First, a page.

Table 1: Synthesis of 1,6-anhydro-2,3,4-trideoxy-2,3,4-trifluoro-β-ᴅ-hexopyranoses 10–12 using DAST.

[Graphic 1]
Entry Starting materials Conversion (%)a Products (yield, %)a
1 [Graphic 2]
98 [Graphic 3]
2 [Graphic 4]
99 [Graphic 5]
10 + 11
3 [Graphic 6]
100 [Graphic 7]
4 [Graphic 8]
100 decomposition

aConversions and yields were determined from the 19F NMR (470 MHz, CDCl3) using 2-fluoro-4-nitrotoluene as internal standard.

Although rather disappointing in terms of yields, these results shed some light on the fact that both the stereochemistry of the fluorine atom at C2 and the C4 hydroxy group could influence the outcome of the fluorodeoxygenation at C4 for 1,6-anhydro-hexopyranose systems in the studied conditions. At this point, it became obvious to us that it would be difficult to selectively prepare 1,6-anhydro-2,3,4-trideoxy-2,3,4-trifluorohexopyranose analogues using DAST-mediated deoxyfluorination. Consequently, we turned our attention towards activation of the C4 hydroxy group as a triflate followed by exposure to a fluorine nucleophile [31]. We selected Et3N·3HF as a simple, stable, and versatile nucleophilic reagent since it would be possible to modulate the nucleophilicity/basicity with addition of Et3N [32]. Triflate 13 [19] was engaged as a good substrate model since the product arising from an inversion of configuration could generate the desired trifluorinated mannose analogue 14, inaccessible from the DAST-mediated fluorodeoxygenation (Table 2) [33]. We first used 15 equivalents of Et3N·3HF at 80 °C for 24 h with the addition of 50 equivalents of Et3N as solvent (Table 2, entry 1). To our delight, mannose analogue 14 was formed as the major product (44% yield), along with 21% of the talose analogue 12 and the elimination product 15 in 20% yield, as determined after analysis of the 19F NMR spectra of the crude reaction mixture. Figure 2 shows a representative 19F NMR spectrum (470 MHz, CDCl3) of the crude reaction mixture of the fluorodeoxygenation using Et3N·3HF (entry 3 of Table 2). Next, decreasing the amount of Et3N allowed us to generate in situ Et3N·1HF (Table 2, entry 2) and Et3N·1.5HF (Table 2, entry 3). Using in situ generated Et3N·1HF, the mannose analogue 14 was formed in 48% yield and with Et3N·1.5HF, compound 14 was formed in 32% yield. It is known that Et3N·3HF/Et3N is more nucleophilic than Et3N·3HF with a limited basicity that reduces the formation of elimination byproducts [32,34]. Then, screening other bases (Table 2, entries 4–6) did not furnish the mannose analogue 14 in higher yield and using pyridine·1HF as reagent (pyridine·9HF with 120 equivalents of pyridine) allowed only poor conversion of starting material. Finally, performing the reaction in neat Et3N·3HF (no additive) provided almost exclusively talose analogue 12 with no elimination byproduct. These results suggest that addition of Et3N dictates the selectivity for the C4 fluorination.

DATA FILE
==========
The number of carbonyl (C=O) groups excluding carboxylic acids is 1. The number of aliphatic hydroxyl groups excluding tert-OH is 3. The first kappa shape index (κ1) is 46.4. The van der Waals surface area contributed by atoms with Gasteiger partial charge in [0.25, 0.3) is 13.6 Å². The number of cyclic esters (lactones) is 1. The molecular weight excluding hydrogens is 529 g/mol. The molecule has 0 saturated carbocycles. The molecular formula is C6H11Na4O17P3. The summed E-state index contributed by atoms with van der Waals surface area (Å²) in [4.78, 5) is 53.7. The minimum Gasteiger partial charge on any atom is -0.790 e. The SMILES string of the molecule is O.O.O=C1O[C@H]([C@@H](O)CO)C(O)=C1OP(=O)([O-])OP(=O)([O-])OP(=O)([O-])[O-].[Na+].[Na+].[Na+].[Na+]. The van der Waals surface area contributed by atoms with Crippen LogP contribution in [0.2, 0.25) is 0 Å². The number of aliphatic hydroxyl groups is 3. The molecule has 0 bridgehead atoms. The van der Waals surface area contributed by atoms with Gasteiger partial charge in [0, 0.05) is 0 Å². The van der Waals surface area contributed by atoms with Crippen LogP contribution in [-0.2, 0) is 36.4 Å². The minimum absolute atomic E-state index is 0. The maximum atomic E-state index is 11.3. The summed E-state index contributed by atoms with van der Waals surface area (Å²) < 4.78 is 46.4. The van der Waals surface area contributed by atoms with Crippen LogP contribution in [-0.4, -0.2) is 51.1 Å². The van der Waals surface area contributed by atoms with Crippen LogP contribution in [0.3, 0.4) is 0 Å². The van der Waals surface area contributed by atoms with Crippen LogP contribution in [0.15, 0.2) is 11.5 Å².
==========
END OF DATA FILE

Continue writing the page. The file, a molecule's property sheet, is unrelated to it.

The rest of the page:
Table 2: Selective synthesis of trifluorotalose analogue 12 or trifluoromannose analogue 14 using Et3N·3HF.a

[Graphic 9]
Entry Additive (equiv) Conversionb (%) Yield (%)b
12 14 15
1a Et3N (50) 100 21 44 20
2 Et3N (30) 100 22 48 15
3 Et3N (15) 98 29 32 11
4 quinuclidine (30) 100 6 18 22
5 pyridine (30) 92 29 6 4
6 (−)-sparteine (30) 99 10 43 14
7c pyridine (120) 46 1 0 2
8 98 70 3 0

aReactions were carried out in a glass seal tube with 15 equivalents of Et3N·3HF at 80 °C for 24 h. bConversions and yields were determined with the 19F NMR (470 MHz, CDCl3) using 2-fluoro-4-nitrotoluene as internal standard. cPyridine·9HF was used instead of Et3N·3HF.


Figure 2: Typical 19F NMR spectrum (470 MHz, CDCl3) of the crude reaction mixture using Et3N·3HF/Et3N (entry 3 of Table 2).

With the optimized conditions in hand, we investigated the use of other triflate analogues (Figure 3a). Under optimized conditions (Table 2, entry 2), triflate analogues 16–18 [19] gave exclusively products with inversion of configuration, although in a lower yield for compound 18. These results highlighted the likely influence of the stereochemistry of the fluorine atom at C2 in particular when we compared the reactivity between compounds 13 and 16. The nucleophilic substitution with retention of configuration was unexpected since the fluoride anion would have to approach the more sterically hindered β-face. To account for the retention of configuration (minor product) in the fluorination of compound 13, we proposed the involvement of an oxiranium-like intermediate A (Figure 3b). Interestingly, oxiranium ions in carbohydrate chemistry have been proposed as intermediates in the course of various reactions [20,29,35,36]. An equatorial fluorine atom at C2 (antiperiplanar to the C1–O5 bond) reduces the endocyclic oxygen polarizability, but also destabilizes a possible carbocation at C4 (the C2–F2 bond is antiperiplanar to the C3–C4 bond) [37]. As a result, the oxiranium ion could be stabilized in the presence of triethylamine. A lone pair of electrons on the nitrogen atom from triethylamine overlaps with the antibonding σ* orbital of the O5–C4 bond of the oxirane, favoring the fluorine electron density to attack equatorially. Although we propose an oxiranium intermediate for the C4 deoxyfluorination of 13, we did not observe any ring rearrangement, typically as a result of ring contraction (for example, compound 19, step d) [26,29,38]. Also, we did not observe any 1,2-alkyl shift of C6 from C5 to C4 with enlargement of the dioxolane ring followed by fluorine introduction at C5 (compound 20, step e) [33]. This known alkyl shift [29,39] is usually displayed by more carbocationic character of the intermediate species [40]. In our case, the polyfluoroalkyl group could destabilize the adjacent carbocation center [41-43], avoiding 1,2-alkyl shift, and thus formation of byproduct 20. Similarly, the large dipole moment of the C–F bond at C2 influences the outcome of the deoxyfluorination at C4 [3]. For triflates 16 and 17, both dipoles (green arrows, Figure 3a) are opposite to each other (dipolar relaxation) and consequently provided higher yields for the nucleophilic fluorination at C4 with inversion of configuration. In contrast, triflates 13 and 18 (both dipole in the same direction) led to lower yields for the fluorination with inversion of configuration. Finally, DFT calculations were performed with Gaussian 09, revision E.01 [44] to evaluate the hypothesis for the formation of oxiranium ion A. Calculations were performed with the CAM-B3LYP functional [45-47] using Grimme’s D3 dispersion correction [48] and the 6-31+G(d,p) basis set. The results of our modeling calculations showed a distance of 1.52 Å between the endocyclic oxygen and C4.